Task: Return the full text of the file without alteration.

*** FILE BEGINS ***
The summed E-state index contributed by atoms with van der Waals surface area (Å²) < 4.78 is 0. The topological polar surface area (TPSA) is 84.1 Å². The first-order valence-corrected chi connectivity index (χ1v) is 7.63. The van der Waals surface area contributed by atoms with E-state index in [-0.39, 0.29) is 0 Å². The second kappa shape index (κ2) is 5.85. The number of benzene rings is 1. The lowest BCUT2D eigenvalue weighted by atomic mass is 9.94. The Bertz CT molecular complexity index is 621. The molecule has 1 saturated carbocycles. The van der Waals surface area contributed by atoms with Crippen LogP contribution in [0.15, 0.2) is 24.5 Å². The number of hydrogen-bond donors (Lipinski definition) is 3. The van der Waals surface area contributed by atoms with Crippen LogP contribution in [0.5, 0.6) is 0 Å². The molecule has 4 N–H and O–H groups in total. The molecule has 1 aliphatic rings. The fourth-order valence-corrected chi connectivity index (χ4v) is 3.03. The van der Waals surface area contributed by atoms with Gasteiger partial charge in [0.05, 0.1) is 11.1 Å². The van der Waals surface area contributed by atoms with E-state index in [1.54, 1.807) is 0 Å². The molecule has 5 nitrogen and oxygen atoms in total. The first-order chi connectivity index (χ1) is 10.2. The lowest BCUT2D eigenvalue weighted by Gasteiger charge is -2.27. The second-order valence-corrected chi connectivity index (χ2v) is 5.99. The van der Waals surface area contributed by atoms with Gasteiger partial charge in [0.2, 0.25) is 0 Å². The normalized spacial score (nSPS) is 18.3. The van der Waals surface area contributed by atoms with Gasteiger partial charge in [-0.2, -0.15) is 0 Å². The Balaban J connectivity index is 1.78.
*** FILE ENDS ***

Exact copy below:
The summed E-state index contributed by atoms with van der Waals surface area (Å²) < 4.78 is 0. The topological polar surface area (TPSA) is 84.1 Å². The first-order valence-corrected chi connectivity index (χ1v) is 7.63. The van der Waals surface area contributed by atoms with E-state index in [-0.39, 0.29) is 0 Å². The second kappa shape index (κ2) is 5.85. The number of benzene rings is 1. The lowest BCUT2D eigenvalue weighted by atomic mass is 9.94. The Bertz CT molecular complexity index is 621. The molecule has 1 saturated carbocycles. The van der Waals surface area contributed by atoms with Crippen LogP contribution in [0.15, 0.2) is 24.5 Å². The number of hydrogen-bond donors (Lipinski definition) is 3. The van der Waals surface area contributed by atoms with Crippen LogP contribution in [0.5, 0.6) is 0 Å². The molecule has 4 N–H and O–H groups in total. The molecule has 1 aliphatic rings. The fourth-order valence-corrected chi connectivity index (χ4v) is 3.03. The van der Waals surface area contributed by atoms with Gasteiger partial charge in [0.05, 0.1) is 11.1 Å². The van der Waals surface area contributed by atoms with E-state index in [1.54, 1.807) is 0 Å². The molecule has 5 nitrogen and oxygen atoms in total. The first-order chi connectivity index (χ1) is 10.2. The lowest BCUT2D eigenvalue weighted by Gasteiger charge is -2.27. The second-order valence-corrected chi connectivity index (χ2v) is 5.99. The van der Waals surface area contributed by atoms with Gasteiger partial charge in [0.2, 0.25) is 0 Å². The normalized spacial score (nSPS) is 18.3. The van der Waals surface area contributed by atoms with Gasteiger partial charge in [-0.2, -0.15) is 0 Å². The Balaban J connectivity index is 1.78.